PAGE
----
Use the Disabler plugin

Some more settings (including XML-RPC) can be toggled with the Disabler plugin. You can disable the following with a check box.

  • Disable Texturization
  • Disable auto-correction of WordPress capitalization
  • Disable paragraphs (i.e. <p> tags) from being automatically inserted in your posts.
  • Disable self pings (i.e. trackbacks/pings from your own domain).
  • Disable all RSS feeds.
  • Disable XML-RPC.
  • Disable auto-saving of posts.
  • Disable post revisions.
  • Disable WordPress from printing it’s version in your headers (only seen via View Source).
  • Disable WordPress from sending your URL information when checking for updates.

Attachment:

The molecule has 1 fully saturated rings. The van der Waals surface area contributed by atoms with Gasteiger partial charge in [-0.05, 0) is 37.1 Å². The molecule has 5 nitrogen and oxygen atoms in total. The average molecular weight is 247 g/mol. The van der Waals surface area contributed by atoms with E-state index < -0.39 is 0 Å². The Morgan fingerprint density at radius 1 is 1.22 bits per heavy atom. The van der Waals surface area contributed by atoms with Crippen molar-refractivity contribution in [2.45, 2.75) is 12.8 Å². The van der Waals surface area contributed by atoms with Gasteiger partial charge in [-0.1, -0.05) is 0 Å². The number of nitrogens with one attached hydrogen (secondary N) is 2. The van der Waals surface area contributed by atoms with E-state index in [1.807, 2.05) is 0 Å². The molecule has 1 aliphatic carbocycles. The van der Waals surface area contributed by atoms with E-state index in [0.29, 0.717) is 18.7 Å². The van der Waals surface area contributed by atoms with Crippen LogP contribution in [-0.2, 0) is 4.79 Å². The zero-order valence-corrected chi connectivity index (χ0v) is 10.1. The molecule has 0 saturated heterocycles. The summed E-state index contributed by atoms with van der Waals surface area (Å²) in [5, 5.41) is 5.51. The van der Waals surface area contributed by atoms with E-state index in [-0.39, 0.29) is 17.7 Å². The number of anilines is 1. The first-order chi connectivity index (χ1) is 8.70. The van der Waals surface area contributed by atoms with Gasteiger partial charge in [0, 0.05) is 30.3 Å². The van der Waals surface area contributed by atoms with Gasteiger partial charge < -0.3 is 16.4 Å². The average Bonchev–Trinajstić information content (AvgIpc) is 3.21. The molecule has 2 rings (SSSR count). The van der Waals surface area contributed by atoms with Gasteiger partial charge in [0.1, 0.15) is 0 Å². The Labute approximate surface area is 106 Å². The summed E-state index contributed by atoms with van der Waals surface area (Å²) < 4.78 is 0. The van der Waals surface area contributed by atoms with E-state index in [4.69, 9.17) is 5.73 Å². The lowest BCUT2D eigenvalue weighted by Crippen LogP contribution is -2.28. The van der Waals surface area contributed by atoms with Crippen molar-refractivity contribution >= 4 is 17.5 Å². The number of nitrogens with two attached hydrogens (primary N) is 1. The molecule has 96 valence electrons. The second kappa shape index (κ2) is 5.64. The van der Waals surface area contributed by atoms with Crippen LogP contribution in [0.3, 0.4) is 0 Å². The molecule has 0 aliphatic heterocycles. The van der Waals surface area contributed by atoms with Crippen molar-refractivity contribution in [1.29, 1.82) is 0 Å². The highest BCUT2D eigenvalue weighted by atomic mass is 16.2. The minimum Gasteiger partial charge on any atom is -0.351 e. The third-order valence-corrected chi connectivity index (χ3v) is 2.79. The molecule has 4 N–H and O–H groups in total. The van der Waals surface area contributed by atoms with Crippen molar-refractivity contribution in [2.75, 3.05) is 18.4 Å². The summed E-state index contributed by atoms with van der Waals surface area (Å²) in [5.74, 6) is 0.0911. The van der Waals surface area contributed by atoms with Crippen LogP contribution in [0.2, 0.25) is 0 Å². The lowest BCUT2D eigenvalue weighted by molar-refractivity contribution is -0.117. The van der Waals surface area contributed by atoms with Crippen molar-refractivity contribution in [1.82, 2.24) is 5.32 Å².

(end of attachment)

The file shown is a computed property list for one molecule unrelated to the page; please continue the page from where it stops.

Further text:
I use this plugin to disable self-pings.

Plugins are not that difficult to maintain

One of the common complaints about WordPress is “Why can’t there be a check box in the admin GUI to disable these features?” A quick count above shows that would be 16 boxes to work with.

Aaron Jorbin had a good reply on the make/core blog but it may not be clear to everyone: giving users too many options makes their site more difficult to support.

Ideally, there would be one plugin for all of this (hint to Mika and the other Disabler authors) but for anyone rolling out WordPress installations, these disabled settings can hard coded into a custom plugin.

Why do it that way? Just like disabling the XML-RPC feature, it’s often just a few lines of code. A custom plugin can accomplish what you want while limiting options in the administration backend.